Younger Americans Don't Hate Suburbia

by Samuel J Abrams — new data from AEI’s “Survey on Community and Society shows that suburbs are also politically diverse places where younger Americans report having vibrant social lives and dynamic economic opportunities.

Transit Planners Want to Make Your Life Worse

by Joel Kotkin — In our system of government, the public sector is, well, supposed to serve the public. But increasingly the bureaucracies at the state and local level increasingly seek to tell the public how to live, even if the result is to make life worse.

Ending the War on Communities: 14 Suggestions to Protect Neighborhoods While Providing Meaningful Housing Solutions

by John Mirisch — The debate on solving California’s housing affordability crisis has reached a fever pitch, and the level of noise is drowning out solutions. We are facing a push to indiscriminately force density on neighborhoods and a war on single-family housing
Suburbia at sunset

Stop Bashing Suburbs As Worst Places For Older People To Live

by Stephen M. Golant, Ph.D. — Suburbs and automobiles are necessary bedfellows in the United States, but this is why many experts believe that these low density, physically spread-out communities are the worst places for older persons to live.
urban life

Population Density and Resource Abundance: Turning Malthusian Logic On its Head

by Pierre Desrochers and Joanna Szurmak — A few months ago prominent naturalist David Attenborough told attendees at the World Economic Forum about humanity’s unsustainable population growth and his certainty that it has to “come to an end” quickly.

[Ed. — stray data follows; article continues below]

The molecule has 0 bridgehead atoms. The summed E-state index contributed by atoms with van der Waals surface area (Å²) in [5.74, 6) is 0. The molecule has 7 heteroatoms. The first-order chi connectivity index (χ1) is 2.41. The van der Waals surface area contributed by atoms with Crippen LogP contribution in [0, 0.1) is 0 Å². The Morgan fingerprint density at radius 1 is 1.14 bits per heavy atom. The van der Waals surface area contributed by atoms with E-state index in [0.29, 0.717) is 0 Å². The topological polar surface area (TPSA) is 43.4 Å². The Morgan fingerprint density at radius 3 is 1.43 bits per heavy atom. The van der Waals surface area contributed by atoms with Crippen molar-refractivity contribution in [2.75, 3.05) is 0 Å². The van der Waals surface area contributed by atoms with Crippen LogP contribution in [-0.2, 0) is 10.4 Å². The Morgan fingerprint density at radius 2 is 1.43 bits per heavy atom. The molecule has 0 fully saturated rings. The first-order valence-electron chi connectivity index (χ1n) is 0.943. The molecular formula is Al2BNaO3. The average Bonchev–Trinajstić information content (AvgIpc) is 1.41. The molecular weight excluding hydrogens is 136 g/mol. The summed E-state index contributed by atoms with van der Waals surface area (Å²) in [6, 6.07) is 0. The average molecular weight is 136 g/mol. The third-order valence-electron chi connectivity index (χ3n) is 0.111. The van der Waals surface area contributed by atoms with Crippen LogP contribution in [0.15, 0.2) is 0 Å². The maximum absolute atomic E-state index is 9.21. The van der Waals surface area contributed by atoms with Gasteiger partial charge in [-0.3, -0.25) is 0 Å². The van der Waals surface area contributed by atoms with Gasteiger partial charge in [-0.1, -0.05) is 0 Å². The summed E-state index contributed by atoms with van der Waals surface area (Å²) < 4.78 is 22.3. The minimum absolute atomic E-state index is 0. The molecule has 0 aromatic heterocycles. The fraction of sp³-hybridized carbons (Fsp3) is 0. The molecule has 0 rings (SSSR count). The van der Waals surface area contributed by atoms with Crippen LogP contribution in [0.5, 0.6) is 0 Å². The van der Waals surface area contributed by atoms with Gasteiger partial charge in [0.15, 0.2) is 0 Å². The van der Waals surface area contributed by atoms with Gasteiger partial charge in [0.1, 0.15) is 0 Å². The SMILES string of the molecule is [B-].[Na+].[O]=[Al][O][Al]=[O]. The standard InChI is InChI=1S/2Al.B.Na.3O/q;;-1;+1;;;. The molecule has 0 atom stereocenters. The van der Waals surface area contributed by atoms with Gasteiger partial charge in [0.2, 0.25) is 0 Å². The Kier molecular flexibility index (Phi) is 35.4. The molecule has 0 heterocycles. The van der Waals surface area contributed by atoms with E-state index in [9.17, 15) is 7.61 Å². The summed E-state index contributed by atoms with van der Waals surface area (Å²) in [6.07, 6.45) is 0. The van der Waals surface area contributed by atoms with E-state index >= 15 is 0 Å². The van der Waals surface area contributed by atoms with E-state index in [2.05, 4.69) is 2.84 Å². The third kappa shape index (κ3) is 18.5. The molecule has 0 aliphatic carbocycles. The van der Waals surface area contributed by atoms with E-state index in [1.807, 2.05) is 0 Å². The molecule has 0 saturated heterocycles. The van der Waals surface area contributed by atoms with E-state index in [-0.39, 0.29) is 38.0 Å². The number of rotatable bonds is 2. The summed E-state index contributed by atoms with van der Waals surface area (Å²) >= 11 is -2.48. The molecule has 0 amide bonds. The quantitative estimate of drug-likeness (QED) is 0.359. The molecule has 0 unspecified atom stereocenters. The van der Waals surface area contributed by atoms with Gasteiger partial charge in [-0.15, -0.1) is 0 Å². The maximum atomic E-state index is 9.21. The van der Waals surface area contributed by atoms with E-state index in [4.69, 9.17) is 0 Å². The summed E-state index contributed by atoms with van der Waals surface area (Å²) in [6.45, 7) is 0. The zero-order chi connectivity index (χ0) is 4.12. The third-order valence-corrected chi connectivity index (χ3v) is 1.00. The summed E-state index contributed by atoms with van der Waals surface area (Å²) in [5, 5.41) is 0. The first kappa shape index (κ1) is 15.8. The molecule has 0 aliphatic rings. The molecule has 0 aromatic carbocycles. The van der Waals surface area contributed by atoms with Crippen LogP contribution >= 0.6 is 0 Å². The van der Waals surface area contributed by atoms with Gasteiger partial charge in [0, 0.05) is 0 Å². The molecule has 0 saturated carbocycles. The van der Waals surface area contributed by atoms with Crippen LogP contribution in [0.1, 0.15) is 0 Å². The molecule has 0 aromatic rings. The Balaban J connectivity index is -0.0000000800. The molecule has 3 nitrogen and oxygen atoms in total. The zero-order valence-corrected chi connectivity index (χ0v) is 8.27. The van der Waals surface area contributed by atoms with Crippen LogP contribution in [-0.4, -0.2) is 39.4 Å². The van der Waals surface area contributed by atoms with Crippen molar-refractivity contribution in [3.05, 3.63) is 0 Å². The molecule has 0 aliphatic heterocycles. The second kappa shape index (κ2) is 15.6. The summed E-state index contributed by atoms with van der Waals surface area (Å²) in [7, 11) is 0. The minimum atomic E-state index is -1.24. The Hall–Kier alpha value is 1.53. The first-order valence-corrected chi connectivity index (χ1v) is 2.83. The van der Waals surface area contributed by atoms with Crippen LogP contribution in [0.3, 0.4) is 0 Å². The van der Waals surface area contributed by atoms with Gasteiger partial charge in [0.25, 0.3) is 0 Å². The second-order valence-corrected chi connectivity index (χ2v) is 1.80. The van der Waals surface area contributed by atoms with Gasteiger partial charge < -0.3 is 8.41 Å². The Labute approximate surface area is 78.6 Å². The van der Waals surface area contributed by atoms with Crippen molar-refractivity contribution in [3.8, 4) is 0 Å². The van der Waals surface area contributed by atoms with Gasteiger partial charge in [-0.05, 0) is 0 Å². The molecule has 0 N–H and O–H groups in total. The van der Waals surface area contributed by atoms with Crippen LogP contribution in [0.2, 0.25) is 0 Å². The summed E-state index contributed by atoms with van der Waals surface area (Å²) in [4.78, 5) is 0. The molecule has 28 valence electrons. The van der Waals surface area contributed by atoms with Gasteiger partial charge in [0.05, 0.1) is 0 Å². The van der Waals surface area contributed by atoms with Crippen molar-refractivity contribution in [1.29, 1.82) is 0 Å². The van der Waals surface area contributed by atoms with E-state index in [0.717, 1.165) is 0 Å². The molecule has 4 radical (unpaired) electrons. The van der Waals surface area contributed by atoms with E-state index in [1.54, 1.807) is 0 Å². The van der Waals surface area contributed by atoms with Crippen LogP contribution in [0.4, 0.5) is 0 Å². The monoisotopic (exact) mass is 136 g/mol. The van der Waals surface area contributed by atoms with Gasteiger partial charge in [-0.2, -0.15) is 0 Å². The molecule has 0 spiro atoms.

The Good Life, Just Beyond

If forced to compare an ice cream flavor with suburbia, many would pick vanilla. Yet, as Amanda Kolson Hurley writes in her new book, Radical Suburbs: Experimental Living on the Fringes of the American City, this is just one of many “misinformed clichés” about these peripheral communities.
Urban Poverty circa 1874

The New Shame of Our Cities

by Joel Kotkin — Urban revival views are more aspirational, than reflective of reality. Overall, data suggests that, with few exceptions, we are seeing continued movement from our large cities to suburbs and less dense cities.
Merced, California — now part of Bay Area Sprawl

Anti-"Sprawl" Bay Area Leads Expanding Metropolitan Regions

by Wendell Cox — This article examines metropolitan regions based on Office of Budget & Management boundaries. It illustrates that, despite the desires of planners and environmentalists to limit “sprawl”, labor markets continue to expand their footprint, particularly in the most regulated regions such as the Bay Area.
Photo Credit: LoneStarMike (Wikipedia Commons)

The Tech Economy's Untold Story

by Joel Kotkin — Trends in tech economy job creation are not nearly as favorable to the “superstars” as some urbanists imagine. If one looks at data, a more nuanced picture emerges...
METRONext Moving Forward Plan A Plus

Metro's Big Plan Spends Too Much on Light Rail, But Moves in the Right Direction

by Tory Gattis — METRO recently released a draft $7.5 billion 2040 transit plan they’ve labeled “A Plus” (the previous “A” plan plus some additions), but unfortunately it’s more like a B- when it comes to addressing Houston’s real transportation needs over the next two decades.